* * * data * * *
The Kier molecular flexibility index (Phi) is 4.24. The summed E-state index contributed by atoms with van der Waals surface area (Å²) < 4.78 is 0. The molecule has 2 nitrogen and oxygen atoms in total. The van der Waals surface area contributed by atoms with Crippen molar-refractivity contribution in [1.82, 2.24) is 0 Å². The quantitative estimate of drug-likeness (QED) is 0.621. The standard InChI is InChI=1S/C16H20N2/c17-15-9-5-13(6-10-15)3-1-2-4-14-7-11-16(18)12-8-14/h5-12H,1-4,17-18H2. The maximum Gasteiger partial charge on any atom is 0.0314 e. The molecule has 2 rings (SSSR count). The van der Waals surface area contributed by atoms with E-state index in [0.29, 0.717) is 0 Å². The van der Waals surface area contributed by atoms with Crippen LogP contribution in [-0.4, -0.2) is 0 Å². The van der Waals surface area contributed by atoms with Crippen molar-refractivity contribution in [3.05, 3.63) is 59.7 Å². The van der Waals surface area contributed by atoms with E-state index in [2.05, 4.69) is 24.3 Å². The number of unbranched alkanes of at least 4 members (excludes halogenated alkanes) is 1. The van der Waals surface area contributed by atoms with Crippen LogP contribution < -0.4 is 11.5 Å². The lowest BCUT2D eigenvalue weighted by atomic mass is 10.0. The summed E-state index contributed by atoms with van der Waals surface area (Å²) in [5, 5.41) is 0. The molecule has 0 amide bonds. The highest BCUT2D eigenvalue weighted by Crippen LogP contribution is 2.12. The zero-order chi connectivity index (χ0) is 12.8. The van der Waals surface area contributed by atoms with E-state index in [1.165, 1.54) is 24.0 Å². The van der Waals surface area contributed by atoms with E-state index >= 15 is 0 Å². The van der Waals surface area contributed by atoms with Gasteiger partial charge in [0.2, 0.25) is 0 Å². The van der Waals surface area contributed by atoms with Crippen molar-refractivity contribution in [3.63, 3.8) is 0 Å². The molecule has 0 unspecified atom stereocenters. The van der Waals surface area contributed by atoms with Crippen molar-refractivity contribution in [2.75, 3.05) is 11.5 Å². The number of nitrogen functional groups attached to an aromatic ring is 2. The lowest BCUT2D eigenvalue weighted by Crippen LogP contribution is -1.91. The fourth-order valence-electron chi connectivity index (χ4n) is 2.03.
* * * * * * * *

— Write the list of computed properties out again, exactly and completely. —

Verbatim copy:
The Kier molecular flexibility index (Phi) is 4.24. The summed E-state index contributed by atoms with van der Waals surface area (Å²) < 4.78 is 0. The molecule has 2 nitrogen and oxygen atoms in total. The van der Waals surface area contributed by atoms with Crippen molar-refractivity contribution in [1.82, 2.24) is 0 Å². The quantitative estimate of drug-likeness (QED) is 0.621. The standard InChI is InChI=1S/C16H20N2/c17-15-9-5-13(6-10-15)3-1-2-4-14-7-11-16(18)12-8-14/h5-12H,1-4,17-18H2. The maximum Gasteiger partial charge on any atom is 0.0314 e. The molecule has 2 rings (SSSR count). The van der Waals surface area contributed by atoms with E-state index in [0.29, 0.717) is 0 Å². The van der Waals surface area contributed by atoms with Crippen LogP contribution in [-0.4, -0.2) is 0 Å². The van der Waals surface area contributed by atoms with Crippen molar-refractivity contribution in [3.05, 3.63) is 59.7 Å². The van der Waals surface area contributed by atoms with E-state index in [2.05, 4.69) is 24.3 Å². The number of unbranched alkanes of at least 4 members (excludes halogenated alkanes) is 1. The van der Waals surface area contributed by atoms with Crippen LogP contribution < -0.4 is 11.5 Å². The lowest BCUT2D eigenvalue weighted by atomic mass is 10.0. The summed E-state index contributed by atoms with van der Waals surface area (Å²) in [5, 5.41) is 0. The molecule has 0 amide bonds. The highest BCUT2D eigenvalue weighted by Crippen LogP contribution is 2.12. The zero-order chi connectivity index (χ0) is 12.8. The van der Waals surface area contributed by atoms with E-state index in [1.165, 1.54) is 24.0 Å². The van der Waals surface area contributed by atoms with E-state index >= 15 is 0 Å². The van der Waals surface area contributed by atoms with Gasteiger partial charge in [0.2, 0.25) is 0 Å². The van der Waals surface area contributed by atoms with Crippen molar-refractivity contribution in [3.63, 3.8) is 0 Å². The molecule has 0 unspecified atom stereocenters. The van der Waals surface area contributed by atoms with Crippen molar-refractivity contribution in [2.75, 3.05) is 11.5 Å². The number of nitrogen functional groups attached to an aromatic ring is 2. The lowest BCUT2D eigenvalue weighted by Crippen LogP contribution is -1.91. The fourth-order valence-electron chi connectivity index (χ4n) is 2.03.